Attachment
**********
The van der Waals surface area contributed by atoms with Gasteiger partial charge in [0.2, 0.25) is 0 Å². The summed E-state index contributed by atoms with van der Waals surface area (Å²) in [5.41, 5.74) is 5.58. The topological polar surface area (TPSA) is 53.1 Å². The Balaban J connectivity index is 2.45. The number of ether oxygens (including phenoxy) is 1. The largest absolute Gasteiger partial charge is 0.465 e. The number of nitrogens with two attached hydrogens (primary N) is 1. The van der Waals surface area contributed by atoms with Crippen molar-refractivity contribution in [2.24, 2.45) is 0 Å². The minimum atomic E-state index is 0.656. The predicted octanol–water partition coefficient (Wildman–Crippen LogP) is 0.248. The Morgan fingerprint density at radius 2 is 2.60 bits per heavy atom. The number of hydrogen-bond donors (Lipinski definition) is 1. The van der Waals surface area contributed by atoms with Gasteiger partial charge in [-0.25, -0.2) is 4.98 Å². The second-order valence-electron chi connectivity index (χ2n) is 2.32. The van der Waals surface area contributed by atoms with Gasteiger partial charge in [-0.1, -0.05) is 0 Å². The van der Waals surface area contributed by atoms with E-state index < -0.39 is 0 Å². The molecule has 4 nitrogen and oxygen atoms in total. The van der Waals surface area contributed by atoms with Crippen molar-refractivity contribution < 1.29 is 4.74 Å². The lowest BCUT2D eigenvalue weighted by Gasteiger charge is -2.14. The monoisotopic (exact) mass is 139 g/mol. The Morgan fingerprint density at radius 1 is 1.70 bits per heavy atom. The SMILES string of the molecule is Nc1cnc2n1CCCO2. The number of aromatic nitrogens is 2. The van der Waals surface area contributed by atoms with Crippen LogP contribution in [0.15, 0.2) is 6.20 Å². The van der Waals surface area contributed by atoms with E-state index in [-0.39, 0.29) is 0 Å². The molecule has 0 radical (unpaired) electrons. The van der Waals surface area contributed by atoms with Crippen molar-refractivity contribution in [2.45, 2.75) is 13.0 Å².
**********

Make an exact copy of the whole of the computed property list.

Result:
The van der Waals surface area contributed by atoms with Gasteiger partial charge in [0.2, 0.25) is 0 Å². The summed E-state index contributed by atoms with van der Waals surface area (Å²) in [5.41, 5.74) is 5.58. The topological polar surface area (TPSA) is 53.1 Å². The Balaban J connectivity index is 2.45. The number of ether oxygens (including phenoxy) is 1. The largest absolute Gasteiger partial charge is 0.465 e. The number of nitrogens with two attached hydrogens (primary N) is 1. The van der Waals surface area contributed by atoms with Crippen molar-refractivity contribution in [2.24, 2.45) is 0 Å². The minimum atomic E-state index is 0.656. The predicted octanol–water partition coefficient (Wildman–Crippen LogP) is 0.248. The Morgan fingerprint density at radius 2 is 2.60 bits per heavy atom. The number of hydrogen-bond donors (Lipinski definition) is 1. The van der Waals surface area contributed by atoms with Gasteiger partial charge in [-0.25, -0.2) is 4.98 Å². The second-order valence-electron chi connectivity index (χ2n) is 2.32. The van der Waals surface area contributed by atoms with Gasteiger partial charge in [-0.1, -0.05) is 0 Å². The van der Waals surface area contributed by atoms with E-state index < -0.39 is 0 Å². The molecule has 4 nitrogen and oxygen atoms in total. The van der Waals surface area contributed by atoms with Crippen molar-refractivity contribution < 1.29 is 4.74 Å². The lowest BCUT2D eigenvalue weighted by Gasteiger charge is -2.14. The monoisotopic (exact) mass is 139 g/mol. The Morgan fingerprint density at radius 1 is 1.70 bits per heavy atom. The SMILES string of the molecule is Nc1cnc2n1CCCO2. The number of aromatic nitrogens is 2. The van der Waals surface area contributed by atoms with Crippen LogP contribution in [0.15, 0.2) is 6.20 Å². The van der Waals surface area contributed by atoms with E-state index in [-0.39, 0.29) is 0 Å². The molecule has 0 radical (unpaired) electrons. The van der Waals surface area contributed by atoms with Crippen molar-refractivity contribution in [2.45, 2.75) is 13.0 Å².